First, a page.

Without even realizing it, we spend our entire life under the spell of our hormones. In the womb, we're bathed in hormones such as cortisol circulating in our mother's bloodstream. From that point on, our hormones rule our every decade, giving us our first period (and PMS), the highs and lows of pregnancy, and the big M. And this chemical influence is actually a good thing: So-called sex hormones, like estrogen, progesterone and testosterone, help keep our sex drive up, our risk of heart disease down and our baby-making ability primed. The trouble is, when your levels fluctuate—as they do during PMS or perimenopause——the result can be one cranky, depressed, tired you. Here's what you need to know to make sure your hormones (and you!) stay healthy and balanced.
Challenge No. 1: PMS
The lowdown: Premenstrual syndrome is the range of symptoms that occur 5 to 11 days before your period, thanks to plummeting levels of estrogen and progesterone. Warning: PMS can worsen in your 40s—since hormone levels tend to fluctuate even more widely during perimenopause—and whenever you're stressed out.
What it feels like: What doesn't it feel like? Hello, breakouts, sore breasts, bloating, diarrhea, headaches, backaches and mood swings.
Rx: Lifestyle changes can help a lot. Limiting salt intake minimizes fluid retention and bloating; getting enough sleep and exercise will boost your odds of feeling good during this phase. If you get PMS like clockwork, you could start taking a low-dose birth-control pill to stabilize your estrogen and progesterone levels. If none of the above works and your mood swings are severe, it's possible that you might have premenstrual dysphoric disorder (PMDD). Talk to your doctor: Taking an antidepressant such as Zoloft or Prozac can help.
Challenge No. 2: Pregnancy
The lowdown: That plus sign on your pregnancy test means there is human chorionic gonadotropin (hCG), a hormone made by the placenta after conception, in your system—sending estrogen and progesterone levels surging. They drop dramatically after childbirth and stay low if you're breast-feeding.
What it feels like: Blame hCG for morning sickness in the first trimester. Rising estrogen and progesterone levels make your breasts larger. They also dilate your blood vessels, leading to relaxed joints and muscles, which can cause back pain. The drop in hormones after giving birth can result in moodiness for a few weeks.
Rx: Ease nausea by eating small, frequent meals. Your doctor might recommend vitamin B6 or prescription meds if your vomiting is really bad. After pregnancy, if you have baby blues that just won't go away, you might have postpartum depression. Don't be afraid to talk to your doctor, who can prescribe antidepressants (some are safe to take while nursing) or even low levels of estrogen. Therapy can help, too.
Next Page: Perimenopause
[ pagebreak ] Challenge No. 3: Perimenopause
The lowdown: Anywhere from 2 to 10 years before menopause, you enter perimenopause—when your ovaries start to produce less estrogen. "It's those wild estrogen fluctuations that lead to all kinds of symptoms," says Sarah Berga, MD, chair of ob-gyn and women's health at Wake Forest Medical Center in Winston-Salem, N.C.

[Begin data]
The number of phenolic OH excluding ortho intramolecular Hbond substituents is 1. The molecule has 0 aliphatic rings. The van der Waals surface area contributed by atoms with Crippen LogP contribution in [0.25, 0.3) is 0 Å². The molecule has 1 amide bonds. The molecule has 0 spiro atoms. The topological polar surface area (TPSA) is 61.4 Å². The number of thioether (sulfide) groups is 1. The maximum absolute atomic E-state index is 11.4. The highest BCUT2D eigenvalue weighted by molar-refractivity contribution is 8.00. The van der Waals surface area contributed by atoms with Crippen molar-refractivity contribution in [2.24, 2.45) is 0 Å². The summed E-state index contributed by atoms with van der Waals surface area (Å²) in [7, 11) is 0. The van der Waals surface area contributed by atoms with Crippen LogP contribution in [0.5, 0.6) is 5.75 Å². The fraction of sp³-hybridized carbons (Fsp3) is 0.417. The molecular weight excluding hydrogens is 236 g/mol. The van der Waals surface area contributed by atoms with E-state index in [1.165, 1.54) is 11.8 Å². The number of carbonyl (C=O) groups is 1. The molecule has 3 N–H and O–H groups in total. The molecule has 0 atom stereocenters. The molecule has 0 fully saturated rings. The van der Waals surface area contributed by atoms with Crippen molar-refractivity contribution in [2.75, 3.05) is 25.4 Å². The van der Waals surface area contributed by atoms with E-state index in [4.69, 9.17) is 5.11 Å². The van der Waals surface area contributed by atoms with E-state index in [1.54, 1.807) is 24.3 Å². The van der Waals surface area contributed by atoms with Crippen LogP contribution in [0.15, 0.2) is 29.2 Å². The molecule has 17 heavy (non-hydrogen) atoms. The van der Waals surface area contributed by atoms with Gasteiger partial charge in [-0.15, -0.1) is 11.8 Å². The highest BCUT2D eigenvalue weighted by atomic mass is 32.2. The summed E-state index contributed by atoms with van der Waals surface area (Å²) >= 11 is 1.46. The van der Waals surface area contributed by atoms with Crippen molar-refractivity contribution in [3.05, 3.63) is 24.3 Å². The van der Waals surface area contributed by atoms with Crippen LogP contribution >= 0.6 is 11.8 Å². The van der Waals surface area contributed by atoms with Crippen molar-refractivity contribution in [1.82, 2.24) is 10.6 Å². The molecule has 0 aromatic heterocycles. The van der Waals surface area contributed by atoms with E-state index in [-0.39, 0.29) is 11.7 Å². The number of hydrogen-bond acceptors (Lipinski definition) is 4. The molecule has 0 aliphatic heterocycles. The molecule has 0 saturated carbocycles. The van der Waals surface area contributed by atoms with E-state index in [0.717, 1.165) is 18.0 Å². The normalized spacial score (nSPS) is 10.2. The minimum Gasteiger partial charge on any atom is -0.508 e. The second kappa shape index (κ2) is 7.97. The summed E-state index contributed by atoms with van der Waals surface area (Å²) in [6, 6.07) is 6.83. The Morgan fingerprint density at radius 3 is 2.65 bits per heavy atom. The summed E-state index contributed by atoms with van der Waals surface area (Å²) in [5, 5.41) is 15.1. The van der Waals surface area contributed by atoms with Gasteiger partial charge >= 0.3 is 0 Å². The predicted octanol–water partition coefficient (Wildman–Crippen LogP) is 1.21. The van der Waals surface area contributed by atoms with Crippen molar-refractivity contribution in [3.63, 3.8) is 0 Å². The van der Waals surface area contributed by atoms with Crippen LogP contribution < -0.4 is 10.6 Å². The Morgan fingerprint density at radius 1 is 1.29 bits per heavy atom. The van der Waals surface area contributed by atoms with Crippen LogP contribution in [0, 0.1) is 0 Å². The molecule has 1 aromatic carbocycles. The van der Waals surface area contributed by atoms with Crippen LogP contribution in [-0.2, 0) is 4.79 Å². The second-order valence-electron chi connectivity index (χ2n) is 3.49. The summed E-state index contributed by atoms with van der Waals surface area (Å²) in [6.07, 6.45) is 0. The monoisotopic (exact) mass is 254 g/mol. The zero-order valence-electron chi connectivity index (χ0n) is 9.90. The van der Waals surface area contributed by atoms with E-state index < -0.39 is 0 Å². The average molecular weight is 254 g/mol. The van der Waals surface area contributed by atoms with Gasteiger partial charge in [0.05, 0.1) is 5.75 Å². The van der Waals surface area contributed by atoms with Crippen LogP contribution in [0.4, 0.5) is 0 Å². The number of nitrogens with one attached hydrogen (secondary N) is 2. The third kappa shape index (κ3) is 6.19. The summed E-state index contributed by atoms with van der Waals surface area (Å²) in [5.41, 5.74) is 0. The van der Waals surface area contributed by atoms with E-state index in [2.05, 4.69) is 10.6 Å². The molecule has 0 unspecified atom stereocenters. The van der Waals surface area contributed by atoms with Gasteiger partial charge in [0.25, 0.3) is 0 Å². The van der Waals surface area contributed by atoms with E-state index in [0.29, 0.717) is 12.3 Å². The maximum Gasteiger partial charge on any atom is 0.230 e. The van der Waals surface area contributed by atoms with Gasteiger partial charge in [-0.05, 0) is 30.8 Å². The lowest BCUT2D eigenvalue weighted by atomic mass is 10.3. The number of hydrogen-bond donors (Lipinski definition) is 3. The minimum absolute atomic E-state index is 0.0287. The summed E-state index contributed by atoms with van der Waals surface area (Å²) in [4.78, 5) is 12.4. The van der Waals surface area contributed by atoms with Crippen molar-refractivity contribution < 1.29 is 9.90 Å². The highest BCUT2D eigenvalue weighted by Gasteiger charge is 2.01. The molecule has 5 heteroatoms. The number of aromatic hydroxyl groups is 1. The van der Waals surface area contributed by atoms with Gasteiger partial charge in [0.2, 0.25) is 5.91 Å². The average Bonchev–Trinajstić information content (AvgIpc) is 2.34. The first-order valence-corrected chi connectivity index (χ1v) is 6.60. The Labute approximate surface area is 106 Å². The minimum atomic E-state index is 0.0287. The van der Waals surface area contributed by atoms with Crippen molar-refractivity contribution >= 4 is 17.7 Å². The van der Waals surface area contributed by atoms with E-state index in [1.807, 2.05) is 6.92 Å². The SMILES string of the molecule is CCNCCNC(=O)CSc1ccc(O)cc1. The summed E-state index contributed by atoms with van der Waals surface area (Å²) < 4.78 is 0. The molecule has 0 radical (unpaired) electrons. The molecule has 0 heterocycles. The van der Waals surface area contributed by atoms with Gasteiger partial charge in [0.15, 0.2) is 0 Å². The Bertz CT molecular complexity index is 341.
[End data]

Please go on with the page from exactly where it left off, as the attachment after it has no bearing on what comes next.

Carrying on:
What it feels like: The most (in)famous sign is hot flashes—intense heat spreading from your head down through the body. These can cause night sweats. "The estrogen swings appear to disrupt your brain's hypothalamus, which regulates your body temperature," Dr. Berga says. You might also suffer grouchiness, insomnia, irregular periods and vaginal dryness.
Rx: Start with some deep, slow breathing: Done 15 minutes twice a day, it significantly reduces hot flashes, according to a 2012 Mayo Clinic study. So does working out. As with PMS, birth-control pills can help with overall symptoms. Your ob-gyn can also prescribe antidepressants or the antiseizure drug gabapentin for flashes, and estrogen cream for down-there dryness.
Challenge No. 4: Menopause
The lowdown: You've officially hit the big M when you haven't had a period for at least 12 months, meaning your ovaries have stopped producing estrogen and progesterone. The average American woman reaches menopause at age 51. The good news: No more worrying about birth control or PMS! The bad: When you lose estrogen, you lose its protective effects on your heart and bones, so your risk of osteoporosis and heart disease rises.
What it feels like: You may still have hot flashes for a few more years, due to residual hormones in your body. You may experience a lower sex drive; many women also report temporary "mental fog."
Rx: A low-dose vaginal estrogen or tablet can ease dryness. If hot flashes or night sweats really plague you, you might talk to your doctor about hormone replacement therapy. Despite recent controversy, the latest expert consensus is that short-term HRT is the best treatment for menopause symptoms, especially in women younger than 60. But there's no need to do anything: Menopause is a natural part of life, and most symptoms should eventually disappear.